The week before his execution was due to take place, I went to visit the saint. My trip took place in late evening, my way to the cottage faintly lit by moonlight intermittently brighter between clouds which thickened until, after a while, there was virtually no light at all and I relied more on sound to guide me. This was the sound of the saint’s laughter escaping the grim squat building. I tapped politely on the door, but it was too solid for such a light contact, so I rapped on the gnarled wood, firmly but still, I hoped, with some respect. There must have been hidden guards nearby, but it was obviously not difficult for them to make themselves invisible. A sturdy bolt rasped across the other side of the door and it was pulled away from me to reveal him.
He was a tall man, painfully thin with nevertheless a famished elegance in his smooth movements. His eyes, nose, cheekbones and chin were all sharp.
When he ushered me in, I expected to see that he had company. In fact, the room was empty, even of furniture.
‘Make yourself comfortable,’ he laughed, presenting the starkness of his living quarters to me. ‘You think that irony is not possible for saints?’ he asked.
I replied that I did not know and sat on the floor in front of a logless fire. He sat down next to me lit by the naked bulb hanging low over the two of us.
‘When I heard the news regarding my fate,’ he said, ‘I almost collapsed with relief. The only problem lies in being brought my destiny by judges all at once pedantic, pompous and above all mortal.’
‘You seem in good spirits,’ I said, knowing this to be a banality yet at the same time not feeling that I should have to say anything particularly illuminating.
‘People have invested in my every move, gesture or action a meaning quite separate from the physical reality they saw before them. When I was allowed objects of my choice at home, visitors gave them significance. So, a plant for them represented physical growth, the oven the passions engendered by the workings of the body and’ - he spluttered with laughter - ‘the refrigerator the equivalent of a cold bath. If an artist drew pictures of me, even if I had nothing around me but the blank space of a white sheet of paper, the observers would draw out entire spiritual texts from the angle of a single frown line. Is this a process you would wish to continue at this late hour of my life?’
I replied that I had not thought of it before.
‘You have a very grand folder in your hand,’ he said, ‘bound with a red ribbon. Am I to face further charges posthumously?’
I asked what group of persons or quality he would like to be remembered as being the patron saint of.
‘Mortality,’ he laughed.
‘Some people have said,’ I went on, ‘that there is nothing special about you at all except for an obvious dry wit.’
‘I have never claimed more,’ he smiled.
‘Which those who mentioned your plants, oven and refrigerator would take as humility?’ I asked.
He shrugged his narrow shoulders. ‘I cannot stop them.’
‘I have heard,’ I continued, ‘that the authorities are now prepared to overlook your rudeness at the trial. Would this be humility?’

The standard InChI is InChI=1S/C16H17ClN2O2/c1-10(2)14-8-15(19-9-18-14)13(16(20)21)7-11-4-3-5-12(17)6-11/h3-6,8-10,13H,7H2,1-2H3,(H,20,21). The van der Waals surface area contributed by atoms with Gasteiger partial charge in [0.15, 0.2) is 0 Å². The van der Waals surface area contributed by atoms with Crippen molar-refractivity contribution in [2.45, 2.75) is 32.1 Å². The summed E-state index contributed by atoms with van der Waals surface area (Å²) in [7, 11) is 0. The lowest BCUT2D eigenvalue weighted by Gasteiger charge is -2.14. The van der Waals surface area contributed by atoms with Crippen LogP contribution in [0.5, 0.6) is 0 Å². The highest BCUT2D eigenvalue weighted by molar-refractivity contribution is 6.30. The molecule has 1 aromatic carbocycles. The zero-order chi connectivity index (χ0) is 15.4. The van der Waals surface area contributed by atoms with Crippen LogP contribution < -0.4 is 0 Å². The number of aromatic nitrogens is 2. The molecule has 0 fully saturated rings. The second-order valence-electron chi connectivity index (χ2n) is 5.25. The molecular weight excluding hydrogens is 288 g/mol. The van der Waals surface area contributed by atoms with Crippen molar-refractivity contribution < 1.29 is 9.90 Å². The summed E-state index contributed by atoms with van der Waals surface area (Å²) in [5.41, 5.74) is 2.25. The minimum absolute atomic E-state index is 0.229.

‘What is humility?’ he asked, ‘apart from a refusal to call on superior powers to destroy one’s enemies?’
‘You bear your accusers malice?’ I asked.
‘They’ve been cooled by the light of grace,’ he said, which is not the light of heat like that of the sun or a table lamp or a searchlight which picks out those trying to escape. They are no longer angry at me, that is all.’
‘You heal animals?’ I asked, as though this was not public knowledge.
‘Pets,’ he replied. ‘Unfortunately, the dog of an important dignitary had its sixth sense closed off to my magic, so here I am.’
‘Have you tried to help people?’ I asked.
‘The touch of my hands only makes those with fever tremble more violently,’ he laughed.
‘And wild animals?’ I asked.
‘They would never allow themselves to be saved by me,’ he said.
‘You know that the dignitary has twenty such dogs,’ I said. ‘He has already replaced the dead one.’
‘He is in a position to do so,’ said the saint.
‘What are you in the right position for?’ I asked.
‘In this place,’ he said, ‘I am in the right position to wait. At ten o’clock on a morning seven days from now, I will be in the right position to be despatched.’
‘There is another possibility,’ I said, untying the red ribbon, opening the folder and handing him the single sheet of paper that was inside and bearing the red blob of an official seal.
As he read, his hand could not hold the paper steady.
‘What is to become of me?’ he said loudly, this time his utterance being without humour.
‘You are a free man,’ I said, ‘although if you wish to, or must, attend to ailing pets, then you must do so in another province. You are from this morning’ - for it was now just past midnight - ‘in exile.’
As he had read the proclamation, the blood had drained from his face and the skin there now matched the blandness of his off-white robe. Yet a little of the humour seemed to return in the form of a palm pressed mockingly against the area of his heart. Or maybe that was only my interpretation.
‘I will be travelling lighter than air,’ he said.
I urged him to keep the document as proof of official forgiveness should he be approached by border guards and walked him to the door.
The light from the now more powerfully illuminated moon allowed me, as I stood on the threshold of the cottage, to observe the lit form of the saint become tinier and tinier until it disappeared.